The Tube ride to Lester Square
Click to play Prince’s Kiss while reading for full effect
Full of excitement with the legal drinking age, and finally getting over our jet lag, a few of us decided that we would venture into the London nightlife on our first Friday Night on the continent. It was 11pm when Anthony, Patsy, Jeyla and I headed to the tube. Although all the pubs seem to close at 12am, we knew that the tube runs till 1 or 2am, and the clubs close at 2am. With this in mind, we hopped on the Northern Black line and headed for Lester Square.
When we got off the train we were hit with lights and bars and people ALL OVER the streets. This is when I began to feel the culture shock. Not only were the streets busy, which I am used to from living in New York City, but the people walking were falling over. They were what the Brits would call “smashed.” And it wasn’t just a select few, it was EVERYONE. They were stumbling and falling all over the sidewalks and streets. Some were even carrying open bottles of beer! To me this was the most shocking since in the USA we have open container laws.
We found what seemed like our best option for a dance club, showed our ID, and paid 5 pounds to get in. But if I thought that the intoxicated people on the streets gave me culture shock, the club sent me into cardiac arrest! Comfortably busy and filled, the club had even more intoxicated adults. There were no young people our age. And most of the adults were couples or single men.
Patsy and Jeyla dancing
But by far, the most shocking differences between our American ways and the English ways were not even our drinking habits or behavior, but our tastes in music and dancing styles. As the four of us entered the dance floor, music we did not recognize blasted from the DJ table while English people sang the words and swayed against the beat on the dance floor. And when songs we recognized came on, the English cleared the floor and waited till a song they liked came on. And when I say songs we know came on, I’m not talking about Beyonce’s new album or the Black Eyed Peas. The “good songs” we heard consisted of a techno remix of Usher’s Yeah, Christina Aguilera’s Dirty, Britney Spears’ Gimme More, and we can’t forget the best one, Prince’s Kiss. Rocking out to Prince in a club at 1:30 am, my friends, is culture shock.
Until next time,
Our day began at nine when we left the Arran House and took the tube down to Borough Market. Arriving there early is key because it became quite crowded in the ensuing hours. The market itself is a diverse collection of vendors selling every kind of food imaginable. Ever had a prawn sandwich? How about some rose flavored Turkish delight? Anthony wasn’t so keen on the former, but you get the idea.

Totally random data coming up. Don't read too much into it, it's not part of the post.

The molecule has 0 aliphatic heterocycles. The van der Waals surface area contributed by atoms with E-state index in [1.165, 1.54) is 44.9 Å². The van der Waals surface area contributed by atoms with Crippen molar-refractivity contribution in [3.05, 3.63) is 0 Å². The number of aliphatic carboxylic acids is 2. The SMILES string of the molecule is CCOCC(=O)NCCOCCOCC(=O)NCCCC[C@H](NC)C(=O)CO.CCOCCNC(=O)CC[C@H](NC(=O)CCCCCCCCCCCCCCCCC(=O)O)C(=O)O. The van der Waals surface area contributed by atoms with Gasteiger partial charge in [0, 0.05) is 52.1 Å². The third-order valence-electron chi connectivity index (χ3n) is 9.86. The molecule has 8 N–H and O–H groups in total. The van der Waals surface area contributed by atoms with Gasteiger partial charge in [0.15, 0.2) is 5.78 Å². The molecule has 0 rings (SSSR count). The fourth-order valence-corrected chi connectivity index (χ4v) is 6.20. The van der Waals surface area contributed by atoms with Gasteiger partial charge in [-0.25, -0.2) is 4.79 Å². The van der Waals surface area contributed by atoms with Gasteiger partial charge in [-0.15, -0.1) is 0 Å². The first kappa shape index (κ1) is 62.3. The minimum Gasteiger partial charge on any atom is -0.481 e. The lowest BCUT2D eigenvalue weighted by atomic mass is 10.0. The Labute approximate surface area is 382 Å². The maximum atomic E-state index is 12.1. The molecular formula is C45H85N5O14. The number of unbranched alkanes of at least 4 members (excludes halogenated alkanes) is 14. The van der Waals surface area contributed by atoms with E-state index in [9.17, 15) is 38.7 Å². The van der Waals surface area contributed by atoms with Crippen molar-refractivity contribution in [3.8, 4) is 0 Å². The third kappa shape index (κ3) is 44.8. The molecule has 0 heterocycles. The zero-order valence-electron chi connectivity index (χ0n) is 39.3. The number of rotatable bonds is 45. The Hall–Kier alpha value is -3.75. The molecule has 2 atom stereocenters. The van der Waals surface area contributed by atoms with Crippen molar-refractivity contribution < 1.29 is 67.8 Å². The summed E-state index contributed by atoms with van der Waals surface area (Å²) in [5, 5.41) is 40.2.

Although the market included common grocery items such as fruit, vegetables, and bread, we also saw more unique items on display such as venison, ostrich meat, lassi, and a hanging puffer fish. All suburban Americans have had full meals comprised of free samples. After today, Costco will never be the same. We tasted a wide array of ethnic candies, chutneys, spreads, and much more. Our senses were tickled by the delicious smell of fresh curry, strange meat being butchered, and gorgeous, albeit expensive flowers on display.
After having our fill of distinctly non-American food, we proceeded to the adjacent Southwark Cathedral, the oldest gothic church in London. We all agreed that it is the most beautiful building we have ever set foot in. A place of worship for 1400 years (that’s right, this place is over a millennium old), it was filled with intricate stained glass windows, ornate carvings, and imposing statues. Most interestingly, the tombs of many of the church’s benefactors are located both beneath the floor and on display inside the cathedral itself. Perhaps the most haunting of these was the frighteningly realistic “emaciated corpse” carved from stone in the 14th Century. Some of the church’s most famous frequenters included Dickens, Chaucer, and Shakespeare, who is immortalized in statue.
Next, we stumbled upon a life-sized replica of Sir Francis Drake’s galleon, the Golden Hinde, one of the first of its kind to circumvent the globe. Having travelled over 140,000 miles, we were blown away by its sheer size and intricacy. Also, what the hell was a ship doing in the middle of the street? Whatever.
The highlight of our day was the Menier art gallery. Managed by an old British couple, the building was unassuming and tucked away, separated from the hustle and bustle of the marketplace. The gallery housed a small but diverse mix of works spanning a myriad of artistic schools and styles. We enjoyed chatting with the charming proprietors, who graciously told us about their upbringings in northern England. This was masterfully illustrated by paintings by one of the owners. One was of a line of houses overlooking a serene beach and rocky white cliffs. Incredibly, this same placid beach was heavily fortified with barbed wire during WWII to prevent a German invasion. Hitler decided to try to pull a Napoleon and attempt to conquer Russia instead. We all know how that turned out. The couple still visits their childhood town today.